By now you've heard of the Amtrak derailment in Philadelphia. At least eight are dead and many more are hurt. I expect that this will soon fade from the news because unlike airplane crashes, train accidents seem not to get the 24/7 over hype that you get from, say, a Malaysia Air crash.
Even though as many people are killed by trains. Maybe more: at least 1400 dead in the last decade.
Passenger rail is a big problem, for several reasons: It's slower than air travel on all but a handful of routes (say, Boston city center to New York city center), and that's mostly because the TSA screening processes at airports add 60-90 minutes to the travel time. This even applies to new rail technologies, like Japan's new Tokyo-Osaka 500 kph mag lev line. It's less convenient than air travel - the train only goes where there are tracks (duh!) while the airplane can fly to any place with an airport. There are also many more departures by air than by rail, so the traveler will have many more options on when to go. Lastly, it's much less expensive. While rail ticket prices are competitive with air, they are heavily subsidized by government. After all "sustainability" means "as long as the grants keep coming".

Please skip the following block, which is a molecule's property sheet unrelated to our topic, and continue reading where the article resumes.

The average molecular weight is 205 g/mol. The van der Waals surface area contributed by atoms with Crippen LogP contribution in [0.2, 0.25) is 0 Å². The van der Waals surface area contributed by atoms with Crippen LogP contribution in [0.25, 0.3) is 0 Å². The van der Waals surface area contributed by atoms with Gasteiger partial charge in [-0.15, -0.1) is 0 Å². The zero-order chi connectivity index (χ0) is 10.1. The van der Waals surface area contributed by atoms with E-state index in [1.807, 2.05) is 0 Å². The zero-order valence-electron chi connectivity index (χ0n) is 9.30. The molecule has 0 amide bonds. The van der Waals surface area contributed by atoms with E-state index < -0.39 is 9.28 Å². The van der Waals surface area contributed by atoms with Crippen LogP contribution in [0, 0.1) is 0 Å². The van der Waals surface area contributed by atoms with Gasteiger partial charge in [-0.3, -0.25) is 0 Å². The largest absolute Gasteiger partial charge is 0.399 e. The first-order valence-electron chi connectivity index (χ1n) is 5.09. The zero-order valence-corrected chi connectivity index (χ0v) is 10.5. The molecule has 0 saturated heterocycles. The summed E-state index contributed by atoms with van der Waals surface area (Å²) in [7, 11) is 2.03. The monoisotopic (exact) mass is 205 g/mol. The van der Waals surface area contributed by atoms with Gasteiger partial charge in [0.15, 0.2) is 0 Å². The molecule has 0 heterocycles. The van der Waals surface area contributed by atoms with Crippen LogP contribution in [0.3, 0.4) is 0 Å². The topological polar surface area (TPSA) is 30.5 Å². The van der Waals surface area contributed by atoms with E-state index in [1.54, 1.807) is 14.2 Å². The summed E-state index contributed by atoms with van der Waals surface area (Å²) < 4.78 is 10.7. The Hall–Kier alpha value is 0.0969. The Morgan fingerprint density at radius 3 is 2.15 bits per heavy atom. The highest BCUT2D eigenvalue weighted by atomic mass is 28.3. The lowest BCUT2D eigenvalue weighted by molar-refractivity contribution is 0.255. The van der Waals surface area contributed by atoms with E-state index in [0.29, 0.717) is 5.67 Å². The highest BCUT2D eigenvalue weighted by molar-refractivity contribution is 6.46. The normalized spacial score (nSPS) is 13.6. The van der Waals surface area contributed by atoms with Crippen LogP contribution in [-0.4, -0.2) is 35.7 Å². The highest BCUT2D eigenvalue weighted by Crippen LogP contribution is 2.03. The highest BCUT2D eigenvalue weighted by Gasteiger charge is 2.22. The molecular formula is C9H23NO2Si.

Can you think of any other mode of transportation that is still around despite that it is slower, less convenient, more expensive, and no safer than an alternative? The question is why is it still here?
The answer is that rail projects give big shot politicians prestige projects where they can, say, entertain visiting big shots in the grand new terminal or on shiny new high speed trains. High speed rail (and Light Rail) take money away from other transport projects that would, say, help the poor (e.g. increased urban bus frequency) to flatter the egos of those feeding from the public trough. It's actually the best example I can think of why "Technocratic Government" (management by the highly educated) is a mirage. A true technocratic government would kill Amtrak subsidies tomorrow and allocate the funds to something that would provide real value.